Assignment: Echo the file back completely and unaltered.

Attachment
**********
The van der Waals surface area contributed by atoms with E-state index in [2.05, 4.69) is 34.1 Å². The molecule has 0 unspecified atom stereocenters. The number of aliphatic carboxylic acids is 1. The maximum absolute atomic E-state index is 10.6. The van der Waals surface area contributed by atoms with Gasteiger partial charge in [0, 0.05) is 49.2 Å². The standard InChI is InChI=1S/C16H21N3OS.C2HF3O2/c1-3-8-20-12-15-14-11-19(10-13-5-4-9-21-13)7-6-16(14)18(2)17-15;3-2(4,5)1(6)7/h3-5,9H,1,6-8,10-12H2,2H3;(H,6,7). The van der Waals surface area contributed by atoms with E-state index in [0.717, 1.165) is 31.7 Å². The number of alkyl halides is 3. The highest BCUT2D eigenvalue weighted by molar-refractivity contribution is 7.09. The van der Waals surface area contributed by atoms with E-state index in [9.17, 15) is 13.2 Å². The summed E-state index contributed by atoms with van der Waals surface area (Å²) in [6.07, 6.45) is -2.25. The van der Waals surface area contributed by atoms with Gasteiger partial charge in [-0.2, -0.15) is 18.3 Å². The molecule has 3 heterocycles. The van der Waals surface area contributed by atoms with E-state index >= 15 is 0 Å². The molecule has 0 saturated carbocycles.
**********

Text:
The van der Waals surface area contributed by atoms with E-state index in [2.05, 4.69) is 34.1 Å². The molecule has 0 unspecified atom stereocenters. The number of aliphatic carboxylic acids is 1. The maximum absolute atomic E-state index is 10.6. The van der Waals surface area contributed by atoms with Gasteiger partial charge in [0, 0.05) is 49.2 Å². The standard InChI is InChI=1S/C16H21N3OS.C2HF3O2/c1-3-8-20-12-15-14-11-19(10-13-5-4-9-21-13)7-6-16(14)18(2)17-15;3-2(4,5)1(6)7/h3-5,9H,1,6-8,10-12H2,2H3;(H,6,7). The van der Waals surface area contributed by atoms with E-state index in [0.717, 1.165) is 31.7 Å². The number of alkyl halides is 3. The highest BCUT2D eigenvalue weighted by molar-refractivity contribution is 7.09. The van der Waals surface area contributed by atoms with E-state index in [9.17, 15) is 13.2 Å². The summed E-state index contributed by atoms with van der Waals surface area (Å²) in [6.07, 6.45) is -2.25. The van der Waals surface area contributed by atoms with Gasteiger partial charge in [-0.2, -0.15) is 18.3 Å². The molecule has 3 heterocycles. The van der Waals surface area contributed by atoms with E-state index >= 15 is 0 Å². The molecule has 0 saturated carbocycles.